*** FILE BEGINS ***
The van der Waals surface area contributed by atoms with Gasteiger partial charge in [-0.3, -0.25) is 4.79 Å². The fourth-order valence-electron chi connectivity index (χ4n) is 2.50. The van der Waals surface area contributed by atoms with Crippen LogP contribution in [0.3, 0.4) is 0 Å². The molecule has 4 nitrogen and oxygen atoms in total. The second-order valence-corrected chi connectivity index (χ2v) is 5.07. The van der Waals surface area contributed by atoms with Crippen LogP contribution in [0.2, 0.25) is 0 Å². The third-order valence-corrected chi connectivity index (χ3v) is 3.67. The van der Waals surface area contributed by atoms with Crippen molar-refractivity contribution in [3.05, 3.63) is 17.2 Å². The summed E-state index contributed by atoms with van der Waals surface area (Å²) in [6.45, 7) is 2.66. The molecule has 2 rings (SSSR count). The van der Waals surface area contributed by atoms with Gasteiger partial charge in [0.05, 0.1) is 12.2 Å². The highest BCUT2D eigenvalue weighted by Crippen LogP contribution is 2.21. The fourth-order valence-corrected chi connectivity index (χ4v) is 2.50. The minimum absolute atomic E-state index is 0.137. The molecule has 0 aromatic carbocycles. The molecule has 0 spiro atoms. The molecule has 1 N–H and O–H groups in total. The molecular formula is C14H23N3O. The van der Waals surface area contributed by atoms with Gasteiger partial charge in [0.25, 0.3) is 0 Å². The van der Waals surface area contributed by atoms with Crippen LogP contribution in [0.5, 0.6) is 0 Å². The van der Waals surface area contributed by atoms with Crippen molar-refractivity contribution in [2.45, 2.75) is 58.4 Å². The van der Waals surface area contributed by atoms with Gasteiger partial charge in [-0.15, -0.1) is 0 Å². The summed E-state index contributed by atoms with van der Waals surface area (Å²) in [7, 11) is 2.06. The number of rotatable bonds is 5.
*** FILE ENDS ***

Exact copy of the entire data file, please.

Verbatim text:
The van der Waals surface area contributed by atoms with Gasteiger partial charge in [-0.3, -0.25) is 4.79 Å². The fourth-order valence-electron chi connectivity index (χ4n) is 2.50. The van der Waals surface area contributed by atoms with Crippen LogP contribution in [0.3, 0.4) is 0 Å². The molecule has 4 nitrogen and oxygen atoms in total. The second-order valence-corrected chi connectivity index (χ2v) is 5.07. The van der Waals surface area contributed by atoms with Crippen LogP contribution in [0.2, 0.25) is 0 Å². The third-order valence-corrected chi connectivity index (χ3v) is 3.67. The van der Waals surface area contributed by atoms with Crippen molar-refractivity contribution in [3.05, 3.63) is 17.2 Å². The summed E-state index contributed by atoms with van der Waals surface area (Å²) in [6.45, 7) is 2.66. The molecule has 2 rings (SSSR count). The van der Waals surface area contributed by atoms with Gasteiger partial charge in [0.05, 0.1) is 12.2 Å². The highest BCUT2D eigenvalue weighted by Crippen LogP contribution is 2.21. The fourth-order valence-corrected chi connectivity index (χ4v) is 2.50. The minimum absolute atomic E-state index is 0.137. The molecule has 0 aromatic carbocycles. The molecule has 0 spiro atoms. The molecule has 1 N–H and O–H groups in total. The molecular formula is C14H23N3O. The van der Waals surface area contributed by atoms with Gasteiger partial charge in [0.25, 0.3) is 0 Å². The van der Waals surface area contributed by atoms with Crippen LogP contribution in [0.5, 0.6) is 0 Å². The van der Waals surface area contributed by atoms with Crippen molar-refractivity contribution in [2.45, 2.75) is 58.4 Å². The van der Waals surface area contributed by atoms with Gasteiger partial charge in [-0.15, -0.1) is 0 Å². The summed E-state index contributed by atoms with van der Waals surface area (Å²) in [7, 11) is 2.06. The number of rotatable bonds is 5.